Recent events cause central character Gavin to look back at his student days in my new novel, a psychological thriller.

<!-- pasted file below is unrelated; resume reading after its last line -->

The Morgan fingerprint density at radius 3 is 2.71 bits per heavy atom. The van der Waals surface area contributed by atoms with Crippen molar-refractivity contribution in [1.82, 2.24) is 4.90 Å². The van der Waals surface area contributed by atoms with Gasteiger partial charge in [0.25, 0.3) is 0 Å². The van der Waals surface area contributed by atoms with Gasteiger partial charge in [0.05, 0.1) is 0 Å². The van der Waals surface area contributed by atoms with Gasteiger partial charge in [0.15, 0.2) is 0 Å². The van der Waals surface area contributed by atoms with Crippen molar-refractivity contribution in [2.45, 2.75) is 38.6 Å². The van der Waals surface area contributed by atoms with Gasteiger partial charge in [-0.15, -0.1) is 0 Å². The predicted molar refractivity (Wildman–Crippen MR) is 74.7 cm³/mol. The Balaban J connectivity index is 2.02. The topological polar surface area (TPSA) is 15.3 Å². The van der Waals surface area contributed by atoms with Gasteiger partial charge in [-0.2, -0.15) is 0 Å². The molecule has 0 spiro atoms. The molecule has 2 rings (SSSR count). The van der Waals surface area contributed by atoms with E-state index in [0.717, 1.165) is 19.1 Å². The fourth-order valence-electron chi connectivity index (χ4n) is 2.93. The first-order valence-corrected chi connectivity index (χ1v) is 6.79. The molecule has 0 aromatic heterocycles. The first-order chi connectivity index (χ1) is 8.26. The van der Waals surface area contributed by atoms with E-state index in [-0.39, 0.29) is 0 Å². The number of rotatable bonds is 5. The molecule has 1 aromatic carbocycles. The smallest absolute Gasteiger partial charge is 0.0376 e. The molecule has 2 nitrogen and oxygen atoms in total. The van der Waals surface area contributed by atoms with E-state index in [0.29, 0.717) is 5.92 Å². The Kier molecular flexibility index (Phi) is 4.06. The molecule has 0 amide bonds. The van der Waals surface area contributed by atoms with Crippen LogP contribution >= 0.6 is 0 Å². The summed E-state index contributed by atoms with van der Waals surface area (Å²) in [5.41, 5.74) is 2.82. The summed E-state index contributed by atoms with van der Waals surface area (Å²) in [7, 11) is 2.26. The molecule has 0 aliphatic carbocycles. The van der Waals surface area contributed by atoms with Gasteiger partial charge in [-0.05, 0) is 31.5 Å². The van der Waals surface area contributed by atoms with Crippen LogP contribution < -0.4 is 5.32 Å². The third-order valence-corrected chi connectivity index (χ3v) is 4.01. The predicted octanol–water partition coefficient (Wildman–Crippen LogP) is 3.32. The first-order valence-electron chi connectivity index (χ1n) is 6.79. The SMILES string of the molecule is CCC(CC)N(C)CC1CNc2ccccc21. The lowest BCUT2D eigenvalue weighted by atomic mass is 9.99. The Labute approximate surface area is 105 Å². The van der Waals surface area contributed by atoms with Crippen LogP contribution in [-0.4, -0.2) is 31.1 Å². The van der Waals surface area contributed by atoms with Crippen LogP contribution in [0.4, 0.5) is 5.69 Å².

I arrived at the house by taxi late on a crisp but sunny Tuesday afternoon, having lugged my cello and bag of belongings on and off trains for most of the day. I’d come down from a small town north of The Wash, planning my journey to avoid London and the underground labyrinth, drinking coffee and munching crisps and smoking rollups on the way. The property – two houses knocked into one – stood alone in the middle of flat countryside, a grey-white building with double bay windows, broken chimney pots in the driveway and an entrance door situated around the side path. The landlord and his wife had sealed off the other entrance door, along with the second part of the house. Strictly Out Of Bounds, the letting agent had stipulated when I’d collected the keys from the office earlier. Ivy sprouted from the walls, untidy and unmanageable, and weeds had begun to shoot from under the concrete. The college campus was less than a mile and a half away, but all I could see were fields.